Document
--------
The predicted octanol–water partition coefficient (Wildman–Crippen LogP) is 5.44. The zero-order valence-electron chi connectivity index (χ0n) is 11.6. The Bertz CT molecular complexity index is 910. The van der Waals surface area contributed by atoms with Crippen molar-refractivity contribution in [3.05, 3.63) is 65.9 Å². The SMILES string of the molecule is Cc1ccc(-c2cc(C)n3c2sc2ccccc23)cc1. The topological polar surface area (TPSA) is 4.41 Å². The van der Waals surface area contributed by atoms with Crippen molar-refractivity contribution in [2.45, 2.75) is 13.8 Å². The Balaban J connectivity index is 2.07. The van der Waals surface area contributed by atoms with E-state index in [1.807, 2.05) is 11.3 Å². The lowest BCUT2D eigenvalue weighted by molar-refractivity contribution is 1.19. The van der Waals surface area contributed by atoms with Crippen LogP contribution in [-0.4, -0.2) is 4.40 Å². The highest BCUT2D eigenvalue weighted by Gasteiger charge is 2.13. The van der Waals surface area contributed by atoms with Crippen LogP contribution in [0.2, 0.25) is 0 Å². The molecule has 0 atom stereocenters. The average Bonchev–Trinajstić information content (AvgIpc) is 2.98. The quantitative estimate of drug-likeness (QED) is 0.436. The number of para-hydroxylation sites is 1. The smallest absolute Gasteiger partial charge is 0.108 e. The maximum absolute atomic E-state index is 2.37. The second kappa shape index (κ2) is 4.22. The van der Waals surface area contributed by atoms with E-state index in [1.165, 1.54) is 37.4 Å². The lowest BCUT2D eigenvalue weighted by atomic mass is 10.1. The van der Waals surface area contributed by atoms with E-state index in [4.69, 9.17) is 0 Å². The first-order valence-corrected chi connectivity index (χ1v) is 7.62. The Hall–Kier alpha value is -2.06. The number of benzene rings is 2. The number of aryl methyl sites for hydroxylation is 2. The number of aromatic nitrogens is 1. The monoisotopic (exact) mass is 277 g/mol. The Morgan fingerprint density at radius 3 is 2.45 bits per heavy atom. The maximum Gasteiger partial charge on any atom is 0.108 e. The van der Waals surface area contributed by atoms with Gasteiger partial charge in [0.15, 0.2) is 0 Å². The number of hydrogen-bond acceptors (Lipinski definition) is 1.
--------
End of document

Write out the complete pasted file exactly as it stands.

The predicted octanol–water partition coefficient (Wildman–Crippen LogP) is 5.44. The zero-order valence-electron chi connectivity index (χ0n) is 11.6. The Bertz CT molecular complexity index is 910. The van der Waals surface area contributed by atoms with Crippen molar-refractivity contribution in [3.05, 3.63) is 65.9 Å². The SMILES string of the molecule is Cc1ccc(-c2cc(C)n3c2sc2ccccc23)cc1. The topological polar surface area (TPSA) is 4.41 Å². The van der Waals surface area contributed by atoms with Crippen molar-refractivity contribution in [2.45, 2.75) is 13.8 Å². The Balaban J connectivity index is 2.07. The van der Waals surface area contributed by atoms with E-state index in [1.807, 2.05) is 11.3 Å². The lowest BCUT2D eigenvalue weighted by molar-refractivity contribution is 1.19. The van der Waals surface area contributed by atoms with Crippen LogP contribution in [-0.4, -0.2) is 4.40 Å². The highest BCUT2D eigenvalue weighted by Gasteiger charge is 2.13. The van der Waals surface area contributed by atoms with Crippen LogP contribution in [0.2, 0.25) is 0 Å². The molecule has 0 atom stereocenters. The average Bonchev–Trinajstić information content (AvgIpc) is 2.98. The quantitative estimate of drug-likeness (QED) is 0.436. The number of para-hydroxylation sites is 1. The smallest absolute Gasteiger partial charge is 0.108 e. The maximum absolute atomic E-state index is 2.37. The second kappa shape index (κ2) is 4.22. The van der Waals surface area contributed by atoms with E-state index in [1.165, 1.54) is 37.4 Å². The lowest BCUT2D eigenvalue weighted by atomic mass is 10.1. The van der Waals surface area contributed by atoms with E-state index in [4.69, 9.17) is 0 Å². The first-order valence-corrected chi connectivity index (χ1v) is 7.62. The Hall–Kier alpha value is -2.06. The number of benzene rings is 2. The number of aryl methyl sites for hydroxylation is 2. The number of aromatic nitrogens is 1. The monoisotopic (exact) mass is 277 g/mol. The Morgan fingerprint density at radius 3 is 2.45 bits per heavy atom. The maximum Gasteiger partial charge on any atom is 0.108 e. The van der Waals surface area contributed by atoms with Gasteiger partial charge in [0.15, 0.2) is 0 Å². The number of hydrogen-bond acceptors (Lipinski definition) is 1.